Written by Monte Nido & Affiliates East Coast Medical Director Dr. Molly McShane, MD, MPH
Dr. McShane is a board certified psychiatrist and practices psychotherapy and medication management for a range of psychiatric conditions. Dr. McShane dives into the neurobiology and genetics of mental health disorders in this week’s blog post.
It is an exciting time in the world of brain and mental health research. Over the past few years, there has been an exponential increase in research findings in the neurobiology and genetics of mental health disorders. While we have known for decades that mental disorders are related to dysfunction in brain pathways, we are now able to say that mental illnesses are brain diseases.
Most diseases develop, progress and/or resolve due to a number of factors including biology, genetics, psychological co-morbidities and environmental exposures. Like most diseases, eating disorders typically occur in individuals with a genetic predisposition, meaning they born with genes inherited from their parents, which are associated with eating disorders. Data shows that 50 to 80 percent of the risk of developing an eating disorder is related to genetics. Clinically, we know this. It is very common for my patients to tell me they have family members with eating disorder histories. In fact, first degree relatives of patients with eating disorders are over eleven times more likely to have anorexia nervosa compared to controls. There are over forty genes involved in the regulation of eating disorder behaviors, motivation, reward, personality traits and emotions. The relationship between the genes and environment is complex. These genes may be turned on or off by environmental triggers. Of course, environment (exposure to social media that over-emphasize image, involvement in certain activities like dance, modeling or wrestling, etc.) can play a significant role in the development of an eating disorder.
Certain temperaments are associated with the development of eating disorders. While specific genes have not yet been identified with temperament, we do know that temperament traits are often constant throughout life, before, during and after experiencing an eating disorder. The temperament traits commonly seen in individuals with eating disorders include harm avoidance, perfectionism, neuroticism, compulsivity, dysphoric mood, low self-directedness, impulsivity, sensation seeking, lack of planning and lack of persistence. Individuals with eating disorders may experience one or more of these temperament traits throughout life, while the eating disorder symptoms often change over time. It can be helpful to address the management of temperament traits in therapy.
Brain research has revealed that neurochemistry is disrupted in individuals with eating disorders. Serotonin and dopamine are neurotransmitters that are involved in complex signaling pathways. These pathways are dysregulated in eating disorders, mood and anxiety disorders. Dopamine is involved in functions related to reward, pleasure, movement, compulsion and perseveration. Serotonin is involved in functions related to mood, memory processing, cognition and sleep. Considerable evidence suggests that altered serotonin and dopamine functions contribute to dysregulation of appetite, mood, impulse control and temperament in individuals with eating disorders. Restriction causes reduced plasma levels of tryptophan, the precursor to serotonin, which modulates serotonin activity and therefore symptoms of anxiety and depression. In individuals without eating disorders, dopamine is associated with a positive reinforcement effect in feeding. In other words, eating feels good.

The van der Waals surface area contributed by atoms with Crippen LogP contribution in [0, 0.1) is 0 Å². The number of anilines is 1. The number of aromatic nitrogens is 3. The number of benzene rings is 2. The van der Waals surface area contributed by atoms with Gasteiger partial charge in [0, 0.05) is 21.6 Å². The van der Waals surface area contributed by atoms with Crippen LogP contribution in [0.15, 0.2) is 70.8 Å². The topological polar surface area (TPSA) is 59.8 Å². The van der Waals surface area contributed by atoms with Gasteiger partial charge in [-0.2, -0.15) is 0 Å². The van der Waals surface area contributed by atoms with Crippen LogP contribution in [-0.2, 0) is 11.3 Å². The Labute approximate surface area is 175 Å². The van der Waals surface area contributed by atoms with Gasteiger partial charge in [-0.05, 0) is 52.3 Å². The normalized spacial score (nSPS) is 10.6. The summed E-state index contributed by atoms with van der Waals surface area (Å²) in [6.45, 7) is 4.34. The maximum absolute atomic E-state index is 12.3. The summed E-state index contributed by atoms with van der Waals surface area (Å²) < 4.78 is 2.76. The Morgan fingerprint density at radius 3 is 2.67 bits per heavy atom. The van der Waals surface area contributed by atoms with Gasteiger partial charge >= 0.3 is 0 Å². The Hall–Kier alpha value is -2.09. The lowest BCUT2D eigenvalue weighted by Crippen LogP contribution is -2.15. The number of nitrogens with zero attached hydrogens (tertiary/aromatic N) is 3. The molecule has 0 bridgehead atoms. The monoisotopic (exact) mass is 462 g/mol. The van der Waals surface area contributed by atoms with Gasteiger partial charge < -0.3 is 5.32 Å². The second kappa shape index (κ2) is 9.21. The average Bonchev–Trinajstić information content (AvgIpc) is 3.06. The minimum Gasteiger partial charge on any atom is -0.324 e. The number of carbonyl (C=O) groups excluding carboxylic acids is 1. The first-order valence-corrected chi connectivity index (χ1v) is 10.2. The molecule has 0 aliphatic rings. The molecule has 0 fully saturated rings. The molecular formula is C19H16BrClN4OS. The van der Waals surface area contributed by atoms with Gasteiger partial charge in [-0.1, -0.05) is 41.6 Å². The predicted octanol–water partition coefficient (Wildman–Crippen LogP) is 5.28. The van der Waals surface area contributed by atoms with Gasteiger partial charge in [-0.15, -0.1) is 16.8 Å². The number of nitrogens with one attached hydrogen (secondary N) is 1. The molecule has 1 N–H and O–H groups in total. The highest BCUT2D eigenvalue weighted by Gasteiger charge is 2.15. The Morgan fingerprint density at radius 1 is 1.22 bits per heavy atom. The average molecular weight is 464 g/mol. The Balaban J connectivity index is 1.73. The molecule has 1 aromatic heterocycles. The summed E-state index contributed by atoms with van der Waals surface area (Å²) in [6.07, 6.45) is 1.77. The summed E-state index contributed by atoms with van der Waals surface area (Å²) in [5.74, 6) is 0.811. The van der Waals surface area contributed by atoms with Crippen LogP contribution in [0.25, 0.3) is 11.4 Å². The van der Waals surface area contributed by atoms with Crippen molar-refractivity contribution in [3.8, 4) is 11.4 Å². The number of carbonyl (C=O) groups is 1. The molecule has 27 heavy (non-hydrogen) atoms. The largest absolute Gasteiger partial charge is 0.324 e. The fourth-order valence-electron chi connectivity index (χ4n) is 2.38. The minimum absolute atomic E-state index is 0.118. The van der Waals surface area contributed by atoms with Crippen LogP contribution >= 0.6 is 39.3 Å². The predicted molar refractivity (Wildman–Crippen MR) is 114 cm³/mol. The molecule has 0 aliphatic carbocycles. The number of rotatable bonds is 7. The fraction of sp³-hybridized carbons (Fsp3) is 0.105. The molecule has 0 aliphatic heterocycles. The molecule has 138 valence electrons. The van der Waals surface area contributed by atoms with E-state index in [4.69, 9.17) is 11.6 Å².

In anorexia nervosa, dopamine dysregulation diminishes the reward effects of food, so that eating does not necessarily feel good. Data suggests low levels of dopamine receptors and weakened responsivity of dopamine is associated with increased eating and weight. We also know that appetite-regulating hormones, like leptin and ghrelin, may affect dopamine functioning. Leptin is an appetite suppressing chemical, and ghrelin stimulates the appetite. In patients with anorexia nervosa, ghrelin is abnormally low. In patients with binge eating, leptin is abnormally low. These findings help confirm that eating disorders are not due to “lack of will power”. There are chemical alterations in the brain that affect the development and persistence of eating disorder symptoms.
The more we as providers understand the biological basis of eating disorders, the better equipped we are to provide effective treatments. Based on new research in the field, novel medications are being studied that may help us better treat eating disorders. Psychiatric medications that target serotonin and dopamine pathways, such as SSRIs, can be very helpful in the treatment of eating disorders and co-morbid anxiety and mood disorders. Usually, the best treatment for eating disorders is a multidisciplinary approach involving a therapist specializing in eating disorders, a psychiatrist, nutritionist and primary care physician.
Content originally posted on October 5, 2017 at http://www.oliverpyattcenters.com/part-one-mental-illnesses-are-brain-diseases/